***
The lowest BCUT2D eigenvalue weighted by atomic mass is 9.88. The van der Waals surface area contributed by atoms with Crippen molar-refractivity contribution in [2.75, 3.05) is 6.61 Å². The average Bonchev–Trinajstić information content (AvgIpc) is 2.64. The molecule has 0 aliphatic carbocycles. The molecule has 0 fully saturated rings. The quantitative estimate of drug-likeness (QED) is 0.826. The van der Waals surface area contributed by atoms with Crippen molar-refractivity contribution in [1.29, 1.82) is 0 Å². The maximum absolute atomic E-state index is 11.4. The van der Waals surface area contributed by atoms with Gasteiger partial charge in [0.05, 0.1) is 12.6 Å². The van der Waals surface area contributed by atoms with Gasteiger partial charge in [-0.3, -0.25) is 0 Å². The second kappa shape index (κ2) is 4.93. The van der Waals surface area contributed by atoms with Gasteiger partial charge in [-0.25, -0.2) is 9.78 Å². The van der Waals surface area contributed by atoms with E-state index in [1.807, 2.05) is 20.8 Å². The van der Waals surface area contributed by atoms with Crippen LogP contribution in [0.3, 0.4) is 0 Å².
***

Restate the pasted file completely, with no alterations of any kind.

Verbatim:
The lowest BCUT2D eigenvalue weighted by atomic mass is 9.88. The van der Waals surface area contributed by atoms with Crippen molar-refractivity contribution in [2.75, 3.05) is 6.61 Å². The average Bonchev–Trinajstić information content (AvgIpc) is 2.64. The molecule has 0 aliphatic carbocycles. The molecule has 0 fully saturated rings. The quantitative estimate of drug-likeness (QED) is 0.826. The van der Waals surface area contributed by atoms with Crippen molar-refractivity contribution in [1.29, 1.82) is 0 Å². The maximum absolute atomic E-state index is 11.4. The van der Waals surface area contributed by atoms with Gasteiger partial charge in [0.05, 0.1) is 12.6 Å². The van der Waals surface area contributed by atoms with Gasteiger partial charge in [-0.3, -0.25) is 0 Å². The second kappa shape index (κ2) is 4.93. The van der Waals surface area contributed by atoms with Gasteiger partial charge in [-0.25, -0.2) is 9.78 Å². The van der Waals surface area contributed by atoms with E-state index in [1.807, 2.05) is 20.8 Å². The van der Waals surface area contributed by atoms with Crippen LogP contribution in [0.3, 0.4) is 0 Å².